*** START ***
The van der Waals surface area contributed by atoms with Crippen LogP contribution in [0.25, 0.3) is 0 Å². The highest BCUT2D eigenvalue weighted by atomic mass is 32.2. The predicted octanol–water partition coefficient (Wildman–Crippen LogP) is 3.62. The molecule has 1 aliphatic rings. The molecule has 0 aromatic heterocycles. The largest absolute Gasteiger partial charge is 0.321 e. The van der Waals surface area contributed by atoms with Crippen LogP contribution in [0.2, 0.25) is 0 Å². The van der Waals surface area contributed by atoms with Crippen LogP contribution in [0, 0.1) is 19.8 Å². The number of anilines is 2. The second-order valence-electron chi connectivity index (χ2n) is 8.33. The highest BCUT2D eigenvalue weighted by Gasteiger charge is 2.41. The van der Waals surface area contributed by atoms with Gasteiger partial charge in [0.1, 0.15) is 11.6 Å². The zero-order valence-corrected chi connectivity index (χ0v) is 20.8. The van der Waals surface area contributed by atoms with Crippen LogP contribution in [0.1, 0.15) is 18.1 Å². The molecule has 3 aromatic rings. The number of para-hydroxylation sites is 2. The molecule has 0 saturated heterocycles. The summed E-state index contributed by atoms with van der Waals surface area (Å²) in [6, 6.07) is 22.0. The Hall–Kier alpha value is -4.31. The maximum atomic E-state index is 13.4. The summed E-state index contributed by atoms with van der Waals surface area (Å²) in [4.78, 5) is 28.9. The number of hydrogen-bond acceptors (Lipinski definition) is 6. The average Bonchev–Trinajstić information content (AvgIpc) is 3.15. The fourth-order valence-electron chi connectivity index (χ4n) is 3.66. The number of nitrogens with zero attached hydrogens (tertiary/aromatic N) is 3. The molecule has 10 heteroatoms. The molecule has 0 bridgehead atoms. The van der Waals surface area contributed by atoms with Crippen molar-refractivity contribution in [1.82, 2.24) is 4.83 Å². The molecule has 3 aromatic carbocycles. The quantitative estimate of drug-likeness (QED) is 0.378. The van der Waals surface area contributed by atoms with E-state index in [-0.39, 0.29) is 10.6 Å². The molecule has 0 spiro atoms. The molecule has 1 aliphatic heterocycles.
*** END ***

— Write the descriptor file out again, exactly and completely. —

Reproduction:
The van der Waals surface area contributed by atoms with Crippen LogP contribution in [0.25, 0.3) is 0 Å². The highest BCUT2D eigenvalue weighted by atomic mass is 32.2. The predicted octanol–water partition coefficient (Wildman–Crippen LogP) is 3.62. The molecule has 1 aliphatic rings. The molecule has 0 aromatic heterocycles. The largest absolute Gasteiger partial charge is 0.321 e. The van der Waals surface area contributed by atoms with Crippen LogP contribution in [0.2, 0.25) is 0 Å². The van der Waals surface area contributed by atoms with Crippen LogP contribution in [0, 0.1) is 19.8 Å². The number of anilines is 2. The second-order valence-electron chi connectivity index (χ2n) is 8.33. The highest BCUT2D eigenvalue weighted by Gasteiger charge is 2.41. The van der Waals surface area contributed by atoms with Gasteiger partial charge in [0.1, 0.15) is 11.6 Å². The zero-order valence-corrected chi connectivity index (χ0v) is 20.8. The van der Waals surface area contributed by atoms with Crippen LogP contribution in [0.1, 0.15) is 18.1 Å². The molecule has 3 aromatic rings. The number of para-hydroxylation sites is 2. The molecule has 0 saturated heterocycles. The summed E-state index contributed by atoms with van der Waals surface area (Å²) in [6, 6.07) is 22.0. The Hall–Kier alpha value is -4.31. The maximum atomic E-state index is 13.4. The summed E-state index contributed by atoms with van der Waals surface area (Å²) in [4.78, 5) is 28.9. The number of hydrogen-bond acceptors (Lipinski definition) is 6. The average Bonchev–Trinajstić information content (AvgIpc) is 3.15. The fourth-order valence-electron chi connectivity index (χ4n) is 3.66. The number of nitrogens with zero attached hydrogens (tertiary/aromatic N) is 3. The molecule has 10 heteroatoms. The molecule has 0 bridgehead atoms. The van der Waals surface area contributed by atoms with Crippen molar-refractivity contribution in [1.82, 2.24) is 4.83 Å². The molecule has 3 aromatic carbocycles. The quantitative estimate of drug-likeness (QED) is 0.378. The van der Waals surface area contributed by atoms with E-state index in [-0.39, 0.29) is 10.6 Å². The molecule has 0 spiro atoms. The molecule has 1 aliphatic heterocycles.